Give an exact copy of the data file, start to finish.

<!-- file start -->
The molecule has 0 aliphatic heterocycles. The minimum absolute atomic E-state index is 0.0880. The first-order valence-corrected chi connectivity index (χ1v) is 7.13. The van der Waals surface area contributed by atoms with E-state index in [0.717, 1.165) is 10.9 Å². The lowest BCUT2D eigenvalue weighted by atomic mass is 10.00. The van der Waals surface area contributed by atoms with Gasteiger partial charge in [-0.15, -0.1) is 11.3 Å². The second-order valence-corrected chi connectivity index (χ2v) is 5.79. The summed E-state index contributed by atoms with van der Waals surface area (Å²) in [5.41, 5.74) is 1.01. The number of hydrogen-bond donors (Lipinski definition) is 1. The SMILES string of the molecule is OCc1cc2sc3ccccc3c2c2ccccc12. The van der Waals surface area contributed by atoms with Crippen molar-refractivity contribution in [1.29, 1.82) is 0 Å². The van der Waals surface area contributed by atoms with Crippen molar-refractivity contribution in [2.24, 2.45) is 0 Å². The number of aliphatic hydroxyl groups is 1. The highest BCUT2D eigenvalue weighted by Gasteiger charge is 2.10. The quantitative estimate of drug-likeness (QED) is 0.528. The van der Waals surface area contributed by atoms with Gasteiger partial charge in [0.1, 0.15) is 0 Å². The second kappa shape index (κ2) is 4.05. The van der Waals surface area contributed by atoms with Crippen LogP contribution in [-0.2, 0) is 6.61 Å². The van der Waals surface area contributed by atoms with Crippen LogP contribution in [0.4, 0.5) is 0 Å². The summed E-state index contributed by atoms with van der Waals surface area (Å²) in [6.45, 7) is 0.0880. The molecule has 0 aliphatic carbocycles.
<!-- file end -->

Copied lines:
The molecule has 0 aliphatic heterocycles. The minimum absolute atomic E-state index is 0.0880. The first-order valence-corrected chi connectivity index (χ1v) is 7.13. The van der Waals surface area contributed by atoms with E-state index in [0.717, 1.165) is 10.9 Å². The lowest BCUT2D eigenvalue weighted by atomic mass is 10.00. The van der Waals surface area contributed by atoms with Gasteiger partial charge in [-0.15, -0.1) is 11.3 Å². The second-order valence-corrected chi connectivity index (χ2v) is 5.79. The summed E-state index contributed by atoms with van der Waals surface area (Å²) in [5.41, 5.74) is 1.01. The number of hydrogen-bond donors (Lipinski definition) is 1. The SMILES string of the molecule is OCc1cc2sc3ccccc3c2c2ccccc12. The van der Waals surface area contributed by atoms with Crippen molar-refractivity contribution in [1.29, 1.82) is 0 Å². The van der Waals surface area contributed by atoms with Crippen molar-refractivity contribution in [2.24, 2.45) is 0 Å². The number of aliphatic hydroxyl groups is 1. The highest BCUT2D eigenvalue weighted by Gasteiger charge is 2.10. The quantitative estimate of drug-likeness (QED) is 0.528. The van der Waals surface area contributed by atoms with Gasteiger partial charge in [0.1, 0.15) is 0 Å². The second kappa shape index (κ2) is 4.05. The van der Waals surface area contributed by atoms with Crippen LogP contribution in [-0.2, 0) is 6.61 Å². The van der Waals surface area contributed by atoms with Crippen LogP contribution in [0.4, 0.5) is 0 Å². The summed E-state index contributed by atoms with van der Waals surface area (Å²) in [6.45, 7) is 0.0880. The molecule has 0 aliphatic carbocycles.